Definition of intricacy in English:



mass noun
  • 1The quality of being intricate.

    ‘the intricacy of the procedure’
    • ‘Lyrically, it's is not hugely involving, but I find that the complexity and intricacy of the music itself more than makes up for this.’
    • ‘There is a complete lack of imagination and intricacy.’
    • ‘Yet, each track shows new layers of complexity and intricacy and opens up new grounds.’
    • ‘Complementing the lyrics, xylophone-like bells add a level of intricacy and mysticism.’
    • ‘It is a pity that a book that has such detail is unable to overcome the obstacles of intricacy without leaving the reader stuck in the quagmire of literary and historical obscurity.’
    • ‘The learning curve on the complexity and intricacy of each task is sufficiently well judged to be both addictive and achievable.’
    • ‘The finished product has inspired moments, but is overlong with songs falling over themselves due to their intricacy.’
    • ‘But I had not understood the full complexity and intricacy of the interpretive process.’
    • ‘The artistry and craftsmanship displayed, particularly in the later pieces, was stunning in its beauty and intricacy.’
    • ‘Intuition tells us that complexity and intricacy should almost never evolve the same way more than once.’
    • ‘Then comes the shock of the vibrancy and intricacy of the interior.’
    • ‘The delicate intricacy of the leaves provided inspiration for motifs in decoration, appearing on tiles and wrought iron, china, glass and linen.’
    • ‘These networks obstruct accountability as much by their flux as by their intricacy.’
    • ‘The intricacy, the precision, the creativity, the hand-skills required, are what I love.’
    • ‘That is precisely the kind of intricacy that they're trying to hash out now.’
    • ‘And I loved the whole, you know, intricacy of that dysfunctional family.’
    • ‘The intricacy was intended to be funny, and succeeded.’
    • ‘Its most remarkable achievement is the development of the mind that explores and appreciates now the beauty and intricacy of the cosmos.’
    • ‘The intricacy of the art lies as much in its dyeing as in the design.’
    • ‘The intricacy of this fight cannot be over emphasised as it permeates all levels of society and does not restrict itself to the urban or the metropolitan areas.’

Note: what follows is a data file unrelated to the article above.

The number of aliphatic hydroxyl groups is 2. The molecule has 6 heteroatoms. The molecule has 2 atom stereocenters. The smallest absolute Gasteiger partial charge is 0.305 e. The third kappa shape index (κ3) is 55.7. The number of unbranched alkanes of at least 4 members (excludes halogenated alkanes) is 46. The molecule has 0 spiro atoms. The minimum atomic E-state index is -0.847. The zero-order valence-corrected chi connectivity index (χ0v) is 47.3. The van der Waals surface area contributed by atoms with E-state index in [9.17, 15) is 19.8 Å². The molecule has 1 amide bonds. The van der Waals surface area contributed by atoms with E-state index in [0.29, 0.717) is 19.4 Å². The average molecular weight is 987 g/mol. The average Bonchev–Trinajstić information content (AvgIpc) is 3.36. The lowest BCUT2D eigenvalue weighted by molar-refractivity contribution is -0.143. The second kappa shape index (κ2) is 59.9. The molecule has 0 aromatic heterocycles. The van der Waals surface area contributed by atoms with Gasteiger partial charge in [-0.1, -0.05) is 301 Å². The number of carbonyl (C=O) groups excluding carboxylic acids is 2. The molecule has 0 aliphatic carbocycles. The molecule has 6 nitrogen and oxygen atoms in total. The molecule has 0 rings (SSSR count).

tangle, web, morass, jungle, snarl, twist, turn, complexity, confusion, complication, entanglement, convolution
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    1. 1.1intricacies Details, especially of an involved or perplexing subject.
      ‘the intricacies of economic policy-making’
      • ‘Sure, I have an idea of the long game, but the intricacies still escape me.’
      • ‘Soon the hobby turned into passion as the intricacies of the subject unfolded with experience.’
      • ‘The book has an absorbingly detailed description of the intricacies of this market.’
      • ‘You can start briefing him on any intricacies and idiosyncrasies that they have.’
      • ‘How can one person comprehend the intricacies of copyright law and legislative change?’
      • ‘Orchestrating a tenants' battle with him through the courts, she became immersed in the intricacies of housing law.’
      • ‘He is most anxious to meet and discuss the intricacies involved in this union.’
      • ‘The more you get into the intricacies of it, you see how sophisticated it often is and how formidable it is.’
      • ‘The technical intricacies of the internet are blurring the lines which divide technology and design.’
      • ‘He also goes into incredible detail about the intricacies of infantry training.’
      • ‘Absorbed in the intricacies of artful expression, the young participants seem immune to the heat.’
      • ‘Troubled lives of friends and their families drew her into delving more and more into the intricacies of the human mind.’
      • ‘He is particularly interested in detail and the intricacies of policy.’
      • ‘He proceeds to explain the technical intricacies of making a timepiece when you innocuously ask him what the time is.’
      • ‘Unfortunately, you lose some of the intricacies of communication that way.’
      • ‘We just love watching other people's lives and the little intricacies that make us all different.’
      • ‘Ask the simplest of questions and he takes you on a rollercoaster ride through the detail and intricacies of his troubled mind.’
      • ‘You notice minute details and are fascinated by the intricacies of the world around you.’
      • ‘In terms of imagery I am really attracted to the intricacies of weaving.’
      • ‘Somebody must have forgotten to explain to them the intricacies of quota preferential voting in the Senate.’
      details, particulars, facts, features, points, characteristics, traits, nuts and bolts, particularities
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